Analysis of Force Mitigation by Boots in Axial Impacts using a Lower Leg Finite Element Model 2019-22-0011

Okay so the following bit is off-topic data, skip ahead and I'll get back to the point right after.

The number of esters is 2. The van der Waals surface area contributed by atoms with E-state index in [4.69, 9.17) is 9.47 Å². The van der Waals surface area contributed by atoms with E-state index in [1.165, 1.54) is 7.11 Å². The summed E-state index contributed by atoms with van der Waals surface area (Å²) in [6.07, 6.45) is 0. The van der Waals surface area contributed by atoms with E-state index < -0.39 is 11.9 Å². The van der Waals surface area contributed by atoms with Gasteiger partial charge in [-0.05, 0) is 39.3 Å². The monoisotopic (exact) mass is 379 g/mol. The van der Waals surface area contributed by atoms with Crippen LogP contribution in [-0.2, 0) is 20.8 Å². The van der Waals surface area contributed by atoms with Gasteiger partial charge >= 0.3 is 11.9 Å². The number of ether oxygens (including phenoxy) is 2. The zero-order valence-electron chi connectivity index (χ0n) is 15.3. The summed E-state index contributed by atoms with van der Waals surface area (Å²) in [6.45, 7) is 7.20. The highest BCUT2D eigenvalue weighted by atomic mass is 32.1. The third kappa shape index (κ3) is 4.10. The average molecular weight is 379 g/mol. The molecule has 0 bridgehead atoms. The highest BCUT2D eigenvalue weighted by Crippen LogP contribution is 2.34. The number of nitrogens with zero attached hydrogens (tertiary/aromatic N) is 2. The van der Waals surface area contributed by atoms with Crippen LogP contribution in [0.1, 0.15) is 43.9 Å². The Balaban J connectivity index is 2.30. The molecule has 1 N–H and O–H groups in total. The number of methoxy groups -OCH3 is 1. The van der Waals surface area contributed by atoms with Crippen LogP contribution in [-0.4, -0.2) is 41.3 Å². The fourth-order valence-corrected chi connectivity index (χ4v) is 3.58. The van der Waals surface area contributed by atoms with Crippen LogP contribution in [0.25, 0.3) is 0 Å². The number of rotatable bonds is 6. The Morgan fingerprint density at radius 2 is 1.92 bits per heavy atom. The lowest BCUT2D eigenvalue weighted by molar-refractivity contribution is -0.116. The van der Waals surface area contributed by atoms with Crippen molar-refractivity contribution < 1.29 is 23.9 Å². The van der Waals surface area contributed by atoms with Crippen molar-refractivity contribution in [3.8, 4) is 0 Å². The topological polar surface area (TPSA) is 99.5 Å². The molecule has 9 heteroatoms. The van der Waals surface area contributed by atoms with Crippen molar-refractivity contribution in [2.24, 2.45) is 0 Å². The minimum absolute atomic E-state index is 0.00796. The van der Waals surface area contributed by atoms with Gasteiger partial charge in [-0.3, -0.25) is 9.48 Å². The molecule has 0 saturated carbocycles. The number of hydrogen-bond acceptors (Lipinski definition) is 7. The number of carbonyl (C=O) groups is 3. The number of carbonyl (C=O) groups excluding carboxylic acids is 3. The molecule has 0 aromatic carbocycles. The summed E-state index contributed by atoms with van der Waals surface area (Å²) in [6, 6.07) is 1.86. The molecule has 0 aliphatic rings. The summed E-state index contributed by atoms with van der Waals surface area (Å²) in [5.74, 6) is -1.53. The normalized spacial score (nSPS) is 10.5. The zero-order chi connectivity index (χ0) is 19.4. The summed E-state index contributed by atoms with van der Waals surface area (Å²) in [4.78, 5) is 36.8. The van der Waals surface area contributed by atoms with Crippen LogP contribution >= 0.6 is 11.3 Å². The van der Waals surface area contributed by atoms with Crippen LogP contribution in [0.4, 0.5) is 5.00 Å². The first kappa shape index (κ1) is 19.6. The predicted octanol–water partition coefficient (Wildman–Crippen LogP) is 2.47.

Lower extremity injuries caused by floor plate impacts through the axis of the lower leg are a major source of injury and disability for civilian and military vehicle occupants. A collection of PMHS pendulum impacts was revisited to obtain data for paired booted/unbooted test on the same leg. Five sets of paired pendulum impacts (10 experiments in total) were found using four lower legs from two PMHS. The PMHS size and age was representative of an average young adult male. In these tests, a PMHS leg was impacted by a 3.4 or 5.8 kg pendulum with an initial velocity of 5, 7, or 10 m/s (42-288 J). A matching LS-DYNA finite element model was developed to replicate the experiments and provide additional energy, strain, and stress data. Simulation results matched the PMHS data using peak values and CORA curve correlations. Experimental forces ranged between 1.9 and 12.1 kN experimentally and 2.0 and 11.7 kN in simulation. Combat boot usage reduced the peak force by 36% experimentally (32% in simulation) by compressing the sole and insole with similar mitigations for calcaneus strain. The simulated Von Mises stress contours showed the boot both mitigating and shifting stress concentrations from the calcaneus in unbooted impacts to the talus-tibia joint in the booted impacts, which may explain why some previous studies have observed shifts to tibia injuries with boot or padding usage.